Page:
The Molecular Ecologist: Mutation rates shaped by population dynamics

Polio virus (picornavirus) Photo by Sanofi Pasteur.

Over at The Molecular Ecologist, I have a new post up discussing an interesting new modeling paper. It suggests that, for some viruses, variation in the rate of evolutionary change may be driven not by selection imposed by their hosts, but by the dynamics of the viral population within, and spreading among, host individuals.

Viruses based on RNA, as opposed to DNA, generally have very high mutation rates—in part because the process of replicating RNA is more error-prone than DNA replication. But there’s also tremendous variation in the substitution rate between different RNA viruses, even between populations of closely related viruses.

To find out how simple population dynamics could shape this wide variation in substitution rates, go read the whole thing.◼

Baby steps versus long jumps: The “size” of evolutionary change, and why it matters

Evolution can make leaps—but how frequently? Photo by Flavio Martins.

ResearchBlogging.orgDoes evolutionary change happen in big jumps, or a series of small steps? The question may seem a little esoteric to non-scientists—how many mutations can dance on the head of a pin?—but it has direct implications for how we identify the genetic basis of human diseases, or desirable traits in domestic plants and animals.

That’s because the evolutionary path by which a particular phenotype, or visible trait, first evolved in a population is closely related to the genetics that underlie the trait in the present. Phenotypes that arose in a single mutational jump will probably remain connected to one or a few genes with large effects; phenotypes that evolved more gradually do so because they are created by the collective action of many genes. So what kind of evolutionary change is most common will determine which kind of gene-to-phenotype relationships we should expect to find.

In an excellent recent review article for the journal Evolution, Matthew Rockman, a biologist with the Department of Biology and Center for Genomics and Systems Biology at New York University, makes the case that the era of genomics has, so far, been much too focused on finding genes of large effect. Fortunately, Rockman also sees the beginnings of a new movement towards acknowledging the importance of small-effect genes—one which may ultimately make genomic association studies more useful.

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When does a beneficial mutation fail to benefit?

Beneficial mutations, according to Hollywood, include the superpowered ability to make San Francisco Bay foggy. Photo via Comics Contiuum.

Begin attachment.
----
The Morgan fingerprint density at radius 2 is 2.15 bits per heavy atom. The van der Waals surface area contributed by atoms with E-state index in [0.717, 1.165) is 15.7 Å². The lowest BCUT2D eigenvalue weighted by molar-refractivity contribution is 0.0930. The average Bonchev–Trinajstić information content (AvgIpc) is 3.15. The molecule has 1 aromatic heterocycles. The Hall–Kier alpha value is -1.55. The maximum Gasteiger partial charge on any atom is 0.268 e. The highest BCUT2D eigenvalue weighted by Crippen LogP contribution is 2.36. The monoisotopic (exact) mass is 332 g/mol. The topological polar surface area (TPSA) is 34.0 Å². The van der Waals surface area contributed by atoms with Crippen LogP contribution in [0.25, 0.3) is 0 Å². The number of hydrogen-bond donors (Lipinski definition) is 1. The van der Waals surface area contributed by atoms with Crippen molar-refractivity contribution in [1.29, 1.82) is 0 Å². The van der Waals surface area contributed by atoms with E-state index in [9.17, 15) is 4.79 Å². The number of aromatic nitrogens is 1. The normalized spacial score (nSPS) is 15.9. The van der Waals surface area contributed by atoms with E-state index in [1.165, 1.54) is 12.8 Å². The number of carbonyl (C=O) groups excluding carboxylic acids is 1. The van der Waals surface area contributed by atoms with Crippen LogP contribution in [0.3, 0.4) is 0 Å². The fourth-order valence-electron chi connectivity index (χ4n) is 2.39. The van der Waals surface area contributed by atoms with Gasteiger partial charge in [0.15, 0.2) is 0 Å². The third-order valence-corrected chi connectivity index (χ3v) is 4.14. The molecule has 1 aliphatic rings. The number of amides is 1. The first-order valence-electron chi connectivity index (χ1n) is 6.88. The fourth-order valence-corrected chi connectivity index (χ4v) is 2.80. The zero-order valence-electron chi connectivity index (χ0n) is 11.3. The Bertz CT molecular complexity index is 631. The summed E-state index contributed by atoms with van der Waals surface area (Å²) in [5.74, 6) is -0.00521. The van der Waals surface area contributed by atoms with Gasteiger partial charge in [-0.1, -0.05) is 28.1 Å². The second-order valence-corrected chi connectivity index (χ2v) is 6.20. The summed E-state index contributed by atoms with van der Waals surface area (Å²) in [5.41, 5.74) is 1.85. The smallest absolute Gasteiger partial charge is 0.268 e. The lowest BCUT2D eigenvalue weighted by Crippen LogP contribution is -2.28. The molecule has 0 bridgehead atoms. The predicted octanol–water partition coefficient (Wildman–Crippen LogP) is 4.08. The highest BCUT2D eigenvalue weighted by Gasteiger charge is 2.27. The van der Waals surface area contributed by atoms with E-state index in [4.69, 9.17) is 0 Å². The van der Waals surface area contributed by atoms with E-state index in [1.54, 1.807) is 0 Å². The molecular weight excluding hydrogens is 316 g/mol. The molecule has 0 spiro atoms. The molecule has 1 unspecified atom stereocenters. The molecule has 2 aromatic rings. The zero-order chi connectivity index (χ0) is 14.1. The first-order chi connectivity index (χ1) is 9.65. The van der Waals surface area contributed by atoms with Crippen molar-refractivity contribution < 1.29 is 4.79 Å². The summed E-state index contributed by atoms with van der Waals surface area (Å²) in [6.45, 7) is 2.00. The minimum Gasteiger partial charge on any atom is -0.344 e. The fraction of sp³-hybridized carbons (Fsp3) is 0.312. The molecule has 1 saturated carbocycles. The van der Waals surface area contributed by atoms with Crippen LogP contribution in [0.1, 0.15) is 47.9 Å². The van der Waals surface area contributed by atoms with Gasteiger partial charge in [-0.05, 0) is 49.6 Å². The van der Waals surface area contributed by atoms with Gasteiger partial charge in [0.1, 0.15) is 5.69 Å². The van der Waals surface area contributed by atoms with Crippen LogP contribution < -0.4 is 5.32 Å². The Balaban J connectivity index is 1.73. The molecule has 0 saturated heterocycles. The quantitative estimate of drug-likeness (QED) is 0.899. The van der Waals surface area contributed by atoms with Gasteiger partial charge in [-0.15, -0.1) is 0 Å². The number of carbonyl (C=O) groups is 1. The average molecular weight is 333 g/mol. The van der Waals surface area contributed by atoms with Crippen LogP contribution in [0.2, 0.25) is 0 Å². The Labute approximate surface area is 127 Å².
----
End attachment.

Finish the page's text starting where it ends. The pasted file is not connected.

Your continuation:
ResearchBlogging.orgEvery time a cell divides is an opportunity for mutation, creating new genetic variation that may be beneficial, may be harmful, or may make no difference at all. In sexually reproducing species, the fate of a useful new mutation is relatively straightforward. If it overcomes the vicissitudes of genetic drift, the mutation will spread through the population as recombination swaps it into different genetic backgrounds, so that on average the mutation spreads or disappears on its own merits.

In asexual species, though, things are less straightforward. This is because new mutations are stuck with the genetic backgrounds in which they first appear—whether they spread of disappear depends not only on the fitness benefits they might provide, but on how beneficial the variation in the rest of the genome is, too. A new beneficial mutation in an asexual population is like a race car driver who can’t change cars—she might be an ace at the wheel, but if she’s stuck in a Yugo, she’s probably not going to win.

So what happens to a new beneficial mutation in an asexual population is largely dependent on random factors: genetic drift and mutation. That randomness means that in order to know how new useful mutations behave in general, the only robust solution is to watch lots of new useful mutations in lots of otherwise identical populations.

In other words, it’s a question best approached using experimental evolution. That brings us to a study just released in advance of print by the journal Genetics, in which a team headed by Greg Lang uses some clever methods to track the origin and fate of beneficial mutations in yeast.

The first clever thing about the project is that its authors knew in advance where to expect a beneficial mutation. Yeast cells reproduce both sexually and asexually—if the experimental populations are maintained in conditions that keep them reproducing asexually, mutations that turn off the costly cellular machinery necessary for sexual reproduction provide a measurable benefit.

Electron micrograph of budding yeast cells. Image from Microbe World.

By using a strain of yeast engineered to produce fluorescent protein in the course of sexual reproduction, the authors could check for the presence of permanently asexual mutants by taking a sample from the population, prompting it to mate and measuring the sample’s total fluorescence. Lower fluorescence would mean that more cells had lost the ability to reproduce sexually; if samples from a population were to become less and less fluorescent over time, the beneficial mutation would be spreading through the population.

Lang and his coauthors then set up the kind of experiment that you can only do with single-celled critters: they started 592 populations of yeast evolve for 1,000 generations of asexual reproduction. Each population started out from a single genetic strain, so differences between populations started from the same strain were purely due to differences in the random processes of mutation and drift. (The full experimental design used two different strains of yeast, and kept the population size at either 100,000 or 1,000,000 cells, for a total of four treatments.)

You might expect that the loss-of-sex mutation would reliably emerge and spread until it dominated each replicate population. In fact, that only occurred in a small fraction of the replicates. In many more cases, the loss-of-sex mutation showed up and started to spread, but was then overwhelmed by yeast that could still reproduce sexually—presumably because other, more beneficial mutations had arisen elsewhere in the population. This phenomenon, clonal interference, is widely expected to happen in competition among clonal strains.